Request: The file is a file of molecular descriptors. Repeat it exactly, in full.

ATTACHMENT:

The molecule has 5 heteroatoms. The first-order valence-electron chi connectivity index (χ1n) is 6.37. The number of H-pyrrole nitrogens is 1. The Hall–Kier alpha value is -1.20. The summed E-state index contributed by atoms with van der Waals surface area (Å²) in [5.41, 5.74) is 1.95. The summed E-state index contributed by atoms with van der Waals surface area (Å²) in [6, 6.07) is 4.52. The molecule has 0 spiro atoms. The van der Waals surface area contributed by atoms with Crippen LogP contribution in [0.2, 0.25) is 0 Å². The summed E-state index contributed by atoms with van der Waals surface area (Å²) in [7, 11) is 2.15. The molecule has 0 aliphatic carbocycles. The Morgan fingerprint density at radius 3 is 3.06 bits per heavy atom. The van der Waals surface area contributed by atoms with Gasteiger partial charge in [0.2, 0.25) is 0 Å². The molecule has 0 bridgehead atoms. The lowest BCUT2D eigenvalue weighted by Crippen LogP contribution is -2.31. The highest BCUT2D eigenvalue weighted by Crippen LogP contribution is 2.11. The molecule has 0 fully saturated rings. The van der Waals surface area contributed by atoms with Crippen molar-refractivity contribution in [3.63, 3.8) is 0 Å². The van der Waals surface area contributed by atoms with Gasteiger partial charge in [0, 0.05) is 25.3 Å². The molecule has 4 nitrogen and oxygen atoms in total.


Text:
The molecule has 5 heteroatoms. The first-order valence-electron chi connectivity index (χ1n) is 6.37. The number of H-pyrrole nitrogens is 1. The Hall–Kier alpha value is -1.20. The summed E-state index contributed by atoms with van der Waals surface area (Å²) in [5.41, 5.74) is 1.95. The summed E-state index contributed by atoms with van der Waals surface area (Å²) in [6, 6.07) is 4.52. The molecule has 0 spiro atoms. The van der Waals surface area contributed by atoms with Crippen LogP contribution in [0.2, 0.25) is 0 Å². The summed E-state index contributed by atoms with van der Waals surface area (Å²) in [7, 11) is 2.15. The molecule has 0 aliphatic carbocycles. The Morgan fingerprint density at radius 3 is 3.06 bits per heavy atom. The van der Waals surface area contributed by atoms with Gasteiger partial charge in [0.2, 0.25) is 0 Å². The molecule has 0 bridgehead atoms. The lowest BCUT2D eigenvalue weighted by Crippen LogP contribution is -2.31. The highest BCUT2D eigenvalue weighted by Crippen LogP contribution is 2.11. The molecule has 0 fully saturated rings. The van der Waals surface area contributed by atoms with Crippen molar-refractivity contribution in [3.63, 3.8) is 0 Å². The van der Waals surface area contributed by atoms with Gasteiger partial charge in [0, 0.05) is 25.3 Å². The molecule has 4 nitrogen and oxygen atoms in total.